Date of Award




Document Type


Degree Name

Doctor of Philosophy (PhD)


Department of Languages, Literatures and Cultures


French Studies

Content Description

1 online resource (iv, 223 pages)

Dissertation/Thesis Chair

Susan Blood

Committee Members

Mary Beth Winn, Jean-Francois Briere


Alexandre Dumas, French Literature, French Studies, Marie Antoinette, Melodrama, Pamphlets, Monarchy in literature, Monarchy

Subject Categories

Reading and Language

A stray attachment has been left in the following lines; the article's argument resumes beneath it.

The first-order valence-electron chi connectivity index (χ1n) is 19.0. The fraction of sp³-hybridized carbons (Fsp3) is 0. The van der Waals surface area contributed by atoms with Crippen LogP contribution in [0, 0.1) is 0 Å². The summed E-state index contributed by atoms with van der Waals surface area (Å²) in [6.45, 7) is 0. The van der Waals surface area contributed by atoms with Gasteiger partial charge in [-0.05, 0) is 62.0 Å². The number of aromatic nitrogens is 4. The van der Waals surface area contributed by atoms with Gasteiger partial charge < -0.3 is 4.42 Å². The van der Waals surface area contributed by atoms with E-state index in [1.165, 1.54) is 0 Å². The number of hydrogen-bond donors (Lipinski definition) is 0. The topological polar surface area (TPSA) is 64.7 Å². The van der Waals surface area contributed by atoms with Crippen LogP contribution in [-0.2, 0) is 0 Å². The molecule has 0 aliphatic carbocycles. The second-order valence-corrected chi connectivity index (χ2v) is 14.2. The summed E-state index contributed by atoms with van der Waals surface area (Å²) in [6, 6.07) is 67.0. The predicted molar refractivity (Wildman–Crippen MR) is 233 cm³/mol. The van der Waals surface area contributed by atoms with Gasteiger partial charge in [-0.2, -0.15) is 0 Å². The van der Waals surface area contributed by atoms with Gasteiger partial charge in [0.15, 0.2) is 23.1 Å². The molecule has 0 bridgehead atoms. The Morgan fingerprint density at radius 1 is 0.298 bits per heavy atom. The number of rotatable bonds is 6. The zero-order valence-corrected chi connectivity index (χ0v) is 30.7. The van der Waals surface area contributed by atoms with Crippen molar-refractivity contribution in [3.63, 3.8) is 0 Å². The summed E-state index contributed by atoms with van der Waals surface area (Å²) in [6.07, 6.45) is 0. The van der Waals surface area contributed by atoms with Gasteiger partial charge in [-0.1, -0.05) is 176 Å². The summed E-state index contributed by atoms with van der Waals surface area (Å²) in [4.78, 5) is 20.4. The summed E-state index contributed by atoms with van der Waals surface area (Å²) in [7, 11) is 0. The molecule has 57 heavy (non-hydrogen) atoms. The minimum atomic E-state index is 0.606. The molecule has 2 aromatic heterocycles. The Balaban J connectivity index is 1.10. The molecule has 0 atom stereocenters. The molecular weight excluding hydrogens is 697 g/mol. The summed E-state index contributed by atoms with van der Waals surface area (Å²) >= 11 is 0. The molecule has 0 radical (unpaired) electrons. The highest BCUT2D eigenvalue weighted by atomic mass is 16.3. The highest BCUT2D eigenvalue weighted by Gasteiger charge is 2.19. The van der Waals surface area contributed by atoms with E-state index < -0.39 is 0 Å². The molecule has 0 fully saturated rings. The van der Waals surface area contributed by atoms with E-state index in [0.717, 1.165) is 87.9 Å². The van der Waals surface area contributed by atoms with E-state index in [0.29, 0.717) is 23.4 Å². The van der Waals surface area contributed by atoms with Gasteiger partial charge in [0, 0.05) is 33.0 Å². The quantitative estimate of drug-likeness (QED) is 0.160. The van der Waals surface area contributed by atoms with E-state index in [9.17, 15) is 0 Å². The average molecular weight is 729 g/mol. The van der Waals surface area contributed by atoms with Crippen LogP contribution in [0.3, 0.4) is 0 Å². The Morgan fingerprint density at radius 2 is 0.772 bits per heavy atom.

Marie Antoinette was famously calumniated in pre-revolutionary and revolutionary pamphlets as being a debauched monarch who represented the corruption of the Ancien Régime. The transition of her portrayal from wicked queen to that of a martyr started to appear in earnest during the Restoration period of the early nineteenth century as literary genres evolved from libertine literature to pamphlet to melodrama. During the period of 1846-1855 Alexandre Dumas père wrote a series of historical dramas called the Marie Antoinette Romances in which he used melodramatic elements such as moral polarization, masks and mistaken identities, and the occult to paint a portrait of the last years of the monarchy and the outbreak of the Revolution. In Dumas' series, the resacralization of Marie Antoinette comes toward the end of her reign and throughout her imprisonment through the attempts made to save her by the Knight of Maison Rouge. The inclusion of the element of courtly love represented by the Knight renders the character of Marie Antoinette worthy of pity and endears her to the reader. Dumas' series manages reveal the forces behind the outbreak of the Revolution while simultaneously re-legitimizing the monarchy by showing the struggle and self-realization of Marie Antoinette.